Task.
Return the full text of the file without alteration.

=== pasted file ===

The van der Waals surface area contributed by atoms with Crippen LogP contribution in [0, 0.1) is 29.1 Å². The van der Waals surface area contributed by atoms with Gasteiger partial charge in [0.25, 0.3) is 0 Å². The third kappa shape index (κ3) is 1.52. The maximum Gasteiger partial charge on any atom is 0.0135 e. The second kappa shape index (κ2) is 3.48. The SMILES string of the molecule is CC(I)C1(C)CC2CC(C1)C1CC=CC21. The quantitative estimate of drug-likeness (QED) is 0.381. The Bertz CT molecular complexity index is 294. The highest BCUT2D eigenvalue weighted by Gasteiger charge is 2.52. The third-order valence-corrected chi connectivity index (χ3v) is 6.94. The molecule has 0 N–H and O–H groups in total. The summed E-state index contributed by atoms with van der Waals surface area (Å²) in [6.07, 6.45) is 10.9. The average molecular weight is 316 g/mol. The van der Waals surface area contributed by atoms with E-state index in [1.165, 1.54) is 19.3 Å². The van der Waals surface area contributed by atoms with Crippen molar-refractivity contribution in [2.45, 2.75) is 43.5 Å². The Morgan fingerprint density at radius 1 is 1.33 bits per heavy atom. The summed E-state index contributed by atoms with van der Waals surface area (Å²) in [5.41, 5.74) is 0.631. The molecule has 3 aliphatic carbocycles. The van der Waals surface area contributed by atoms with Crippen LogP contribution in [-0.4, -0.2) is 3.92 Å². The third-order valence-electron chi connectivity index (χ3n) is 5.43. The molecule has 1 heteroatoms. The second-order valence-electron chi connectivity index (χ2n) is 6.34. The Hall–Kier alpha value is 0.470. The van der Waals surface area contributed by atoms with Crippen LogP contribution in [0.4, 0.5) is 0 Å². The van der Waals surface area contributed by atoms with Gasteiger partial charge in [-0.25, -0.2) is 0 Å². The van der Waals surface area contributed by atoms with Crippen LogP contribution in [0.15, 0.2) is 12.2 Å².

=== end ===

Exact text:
The van der Waals surface area contributed by atoms with Crippen LogP contribution in [0, 0.1) is 29.1 Å². The van der Waals surface area contributed by atoms with Gasteiger partial charge in [0.25, 0.3) is 0 Å². The third kappa shape index (κ3) is 1.52. The maximum Gasteiger partial charge on any atom is 0.0135 e. The second kappa shape index (κ2) is 3.48. The SMILES string of the molecule is CC(I)C1(C)CC2CC(C1)C1CC=CC21. The quantitative estimate of drug-likeness (QED) is 0.381. The Bertz CT molecular complexity index is 294. The highest BCUT2D eigenvalue weighted by Gasteiger charge is 2.52. The third-order valence-corrected chi connectivity index (χ3v) is 6.94. The molecule has 0 N–H and O–H groups in total. The summed E-state index contributed by atoms with van der Waals surface area (Å²) in [6.07, 6.45) is 10.9. The average molecular weight is 316 g/mol. The van der Waals surface area contributed by atoms with E-state index in [1.165, 1.54) is 19.3 Å². The van der Waals surface area contributed by atoms with Crippen molar-refractivity contribution in [2.45, 2.75) is 43.5 Å². The Morgan fingerprint density at radius 1 is 1.33 bits per heavy atom. The summed E-state index contributed by atoms with van der Waals surface area (Å²) in [5.41, 5.74) is 0.631. The molecule has 3 aliphatic carbocycles. The van der Waals surface area contributed by atoms with Crippen LogP contribution in [-0.4, -0.2) is 3.92 Å². The third-order valence-electron chi connectivity index (χ3n) is 5.43. The molecule has 1 heteroatoms. The second-order valence-electron chi connectivity index (χ2n) is 6.34. The Hall–Kier alpha value is 0.470. The van der Waals surface area contributed by atoms with Crippen LogP contribution in [0.4, 0.5) is 0 Å². The van der Waals surface area contributed by atoms with Gasteiger partial charge in [-0.25, -0.2) is 0 Å². The van der Waals surface area contributed by atoms with Crippen LogP contribution in [0.15, 0.2) is 12.2 Å².